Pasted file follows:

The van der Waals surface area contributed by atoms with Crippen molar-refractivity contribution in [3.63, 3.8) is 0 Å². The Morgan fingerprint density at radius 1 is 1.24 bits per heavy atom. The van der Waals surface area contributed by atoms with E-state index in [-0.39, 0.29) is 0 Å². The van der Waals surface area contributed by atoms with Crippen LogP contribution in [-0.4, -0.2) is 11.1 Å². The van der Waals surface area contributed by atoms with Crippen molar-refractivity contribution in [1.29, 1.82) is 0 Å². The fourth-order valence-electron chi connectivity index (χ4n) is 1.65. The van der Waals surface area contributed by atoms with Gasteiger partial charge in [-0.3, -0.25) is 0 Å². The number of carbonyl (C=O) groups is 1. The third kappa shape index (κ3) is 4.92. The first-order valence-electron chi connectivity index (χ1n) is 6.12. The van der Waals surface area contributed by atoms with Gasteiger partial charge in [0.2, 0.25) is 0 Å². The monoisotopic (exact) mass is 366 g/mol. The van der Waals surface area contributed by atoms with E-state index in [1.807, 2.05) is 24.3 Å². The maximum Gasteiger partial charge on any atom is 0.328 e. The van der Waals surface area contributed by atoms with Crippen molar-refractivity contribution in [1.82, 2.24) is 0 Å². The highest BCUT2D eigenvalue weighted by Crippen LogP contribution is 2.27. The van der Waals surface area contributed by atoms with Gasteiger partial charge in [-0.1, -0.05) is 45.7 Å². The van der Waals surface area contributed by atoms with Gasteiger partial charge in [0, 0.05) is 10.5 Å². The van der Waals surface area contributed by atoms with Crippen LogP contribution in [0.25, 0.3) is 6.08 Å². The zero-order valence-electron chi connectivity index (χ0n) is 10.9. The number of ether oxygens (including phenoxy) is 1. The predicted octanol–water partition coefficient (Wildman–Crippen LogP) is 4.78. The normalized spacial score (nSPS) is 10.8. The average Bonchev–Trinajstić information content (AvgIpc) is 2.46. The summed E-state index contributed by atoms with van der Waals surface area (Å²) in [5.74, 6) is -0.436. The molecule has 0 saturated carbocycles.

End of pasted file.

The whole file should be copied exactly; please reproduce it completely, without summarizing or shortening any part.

The van der Waals surface area contributed by atoms with Crippen molar-refractivity contribution in [3.63, 3.8) is 0 Å². The Morgan fingerprint density at radius 1 is 1.24 bits per heavy atom. The van der Waals surface area contributed by atoms with E-state index in [-0.39, 0.29) is 0 Å². The van der Waals surface area contributed by atoms with Crippen LogP contribution in [-0.4, -0.2) is 11.1 Å². The van der Waals surface area contributed by atoms with Crippen molar-refractivity contribution in [1.29, 1.82) is 0 Å². The fourth-order valence-electron chi connectivity index (χ4n) is 1.65. The van der Waals surface area contributed by atoms with Gasteiger partial charge in [-0.3, -0.25) is 0 Å². The number of carbonyl (C=O) groups is 1. The third kappa shape index (κ3) is 4.92. The first-order valence-electron chi connectivity index (χ1n) is 6.12. The van der Waals surface area contributed by atoms with Gasteiger partial charge in [0.2, 0.25) is 0 Å². The monoisotopic (exact) mass is 366 g/mol. The van der Waals surface area contributed by atoms with E-state index in [1.807, 2.05) is 24.3 Å². The maximum Gasteiger partial charge on any atom is 0.328 e. The van der Waals surface area contributed by atoms with Crippen molar-refractivity contribution in [1.82, 2.24) is 0 Å². The highest BCUT2D eigenvalue weighted by Crippen LogP contribution is 2.27. The van der Waals surface area contributed by atoms with Gasteiger partial charge in [-0.1, -0.05) is 45.7 Å². The van der Waals surface area contributed by atoms with Gasteiger partial charge in [0, 0.05) is 10.5 Å². The van der Waals surface area contributed by atoms with Crippen LogP contribution in [0.25, 0.3) is 6.08 Å². The zero-order valence-electron chi connectivity index (χ0n) is 10.9. The number of ether oxygens (including phenoxy) is 1. The predicted octanol–water partition coefficient (Wildman–Crippen LogP) is 4.78. The normalized spacial score (nSPS) is 10.8. The average Bonchev–Trinajstić information content (AvgIpc) is 2.46. The summed E-state index contributed by atoms with van der Waals surface area (Å²) in [5.74, 6) is -0.436. The molecule has 0 saturated carbocycles.